Arriving at Chattanooga
Chapter 32 (October 2, 1863 – October 4, 1863)
At one station our train stopped and just across the street was a saloon with beer kegs on the pavement. We kept eyeing these and after the signal for all to be on board was given by the engineer, a charge was made on the beer kegs and they were picked up and thrown on the cars while the train was moving away. The saloon keeper, failing to recover the captured kegs, was mad, but the boys were happy. Captain Krider, of Company F, who scarcely ever surprised his stomach with a drink of cold water, placed, as he said, the soberest man he had in his company to guard the beer. Later all of the boys were drunk and the captain said the guard got drunk too. The usual end of beer drinking resulted in a fight during which Captain Krider and several of his men were nearly killed. Company G took in all the fun but took none of the beer.
While passing thru Indiana the following members, all of whom were drafted men of Company G, deserted on October 1st. Charles Brown, George Brown, Thomas Medbeater, Thomas McDonald, William Powell, and William Raburn. None of these were ever brought back to the company.
Our route thru Indiana finally ended at Jeffersonville on the Ohio River. Here we detrained and marched to the steamboat landing, boarded steamers and crossed the Ohio River to Louisville, Kentucky. At Jeffersonville the Government had a cracker bakery and as we marched by the factory fresh crackers were thrown to us. In this place guards were placed on every street in order to prevent straggling. Asa B. Churchill, of Company G, was placed on guard with strict orders not to let anyone pass. Captain Lavenburg, of Company E, came to where Churchill was on duty and wanted to go beyond the line. Churchill called “Halt!” The captain said, “I am going just where I want to go,” Churchill again called “Halt!” And said, “If you move one step farther I will put my bayonet thru you.” The captain saw that the guard was determined to obey his instructions and finally turned and walked away. Churchill was a good soldier and always did his duty faithfully.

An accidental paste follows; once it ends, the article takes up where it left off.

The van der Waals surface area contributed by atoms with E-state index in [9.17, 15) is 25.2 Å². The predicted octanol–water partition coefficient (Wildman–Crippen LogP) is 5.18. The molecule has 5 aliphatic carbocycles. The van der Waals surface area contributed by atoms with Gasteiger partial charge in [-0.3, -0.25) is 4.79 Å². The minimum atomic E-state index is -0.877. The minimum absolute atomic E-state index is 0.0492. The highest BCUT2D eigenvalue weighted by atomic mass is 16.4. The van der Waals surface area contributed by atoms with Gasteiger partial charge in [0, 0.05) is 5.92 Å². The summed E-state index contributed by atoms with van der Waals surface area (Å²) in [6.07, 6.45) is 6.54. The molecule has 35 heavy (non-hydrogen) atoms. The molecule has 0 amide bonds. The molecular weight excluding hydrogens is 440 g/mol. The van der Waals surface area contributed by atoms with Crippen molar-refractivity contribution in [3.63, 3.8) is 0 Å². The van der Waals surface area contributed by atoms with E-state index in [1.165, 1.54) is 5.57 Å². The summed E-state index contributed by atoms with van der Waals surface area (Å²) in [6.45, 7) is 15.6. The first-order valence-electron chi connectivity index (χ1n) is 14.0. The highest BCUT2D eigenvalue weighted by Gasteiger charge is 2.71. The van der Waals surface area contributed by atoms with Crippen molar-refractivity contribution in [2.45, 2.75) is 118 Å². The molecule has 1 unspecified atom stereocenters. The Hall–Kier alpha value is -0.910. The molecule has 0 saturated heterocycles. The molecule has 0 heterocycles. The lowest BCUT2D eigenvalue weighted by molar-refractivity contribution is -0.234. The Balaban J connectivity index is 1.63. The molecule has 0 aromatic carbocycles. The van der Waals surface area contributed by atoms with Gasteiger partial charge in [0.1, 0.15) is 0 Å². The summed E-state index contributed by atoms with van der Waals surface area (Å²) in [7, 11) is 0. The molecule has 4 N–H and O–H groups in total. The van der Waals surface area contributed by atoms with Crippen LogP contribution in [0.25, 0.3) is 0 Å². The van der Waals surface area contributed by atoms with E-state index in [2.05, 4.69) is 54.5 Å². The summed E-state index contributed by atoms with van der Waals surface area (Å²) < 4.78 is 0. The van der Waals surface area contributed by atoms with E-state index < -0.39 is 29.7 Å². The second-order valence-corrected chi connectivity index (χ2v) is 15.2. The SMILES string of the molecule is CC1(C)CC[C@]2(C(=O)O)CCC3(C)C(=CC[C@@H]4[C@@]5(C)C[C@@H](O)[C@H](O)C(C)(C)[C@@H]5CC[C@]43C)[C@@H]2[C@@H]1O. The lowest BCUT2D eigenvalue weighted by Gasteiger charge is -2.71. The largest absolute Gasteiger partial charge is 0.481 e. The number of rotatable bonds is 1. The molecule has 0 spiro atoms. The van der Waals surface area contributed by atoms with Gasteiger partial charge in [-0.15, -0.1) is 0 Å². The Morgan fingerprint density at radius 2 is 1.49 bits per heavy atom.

We now again leave friends and home behind, and enter into Kentucky, the enemy’s country. The citizens of Ohio and Indiana were kind to us and wished us well, but in Kentucky not a smile or a kind word was given us. From this day, October 1, 1863, to June 6, 1865, Sherman’s army performed its duty entirely among enemies and in an enemy’s country. Orders were issued in Louisville warning the soldiers not to buy any pies or cakes, as a number of soldiers only a short time previously had been poisoned. A Dutchman of our regiment, nicknamed Butcher, fired off his gun as we marched down the principal street of the city, raising quite a commotion. Colonel Pardee placed him under arrest.
Friday, October 2. We again boarded a train that was in waiting for us, and started on our journey thru Kentucky and on to Nashville, the capitol of Tennessee. Today, as we passed thru Galliton, we saw colored troops for the first time. Saturday we arrived at Nashville and crossed the Cumberland River into the city.
Sunday evening, October 4. Left Nashville in cattle cars under order to load our guns and be in readiness for an anticipated attack from the Rebel cavalry. The train moved slowly from Nashville thru Murfreesboro and Christiana, and by daylight Monday morning, we arrived at Duck River railroad bridge, about 60 miles south of Nashville. How glad we all were to get into camp again and be able to stretch out full length and have a good night’s rest. Eight nights we spent on the cars in our cramped condition with forty-five in a car.
Here we encamped and did guard duty along the Chattanooga and Nashville Railroad and at the railbridge. While in this camp Sergeant Major F.H. Knight returned to the company, having been taken prisoner on May 3, 1863, at Chancellorsville, Va. Here ended our long journey to 1,192 miles.
General Sherman in his memoirs says: “For the transfer of large armies by rail, from one theatre of action to another by the rear-the cases of the transfer of the Eleventh and Twelfth Corps-General Hooker, 23,000 men-from Virginia to Chattanooga, in seven days, in the fall of 1863, and that of the army of the Ohio-General Schoffield, 15,000 men-from the valley of the Tennessee to Washington, 1,400 miles in 11 days; en route to North Carolina in January, 1865, are the best examples of which I have any knowledge, and reference to these is made in the report to the Secretary of War, Mr. Staunton, dated November 22, 1865.”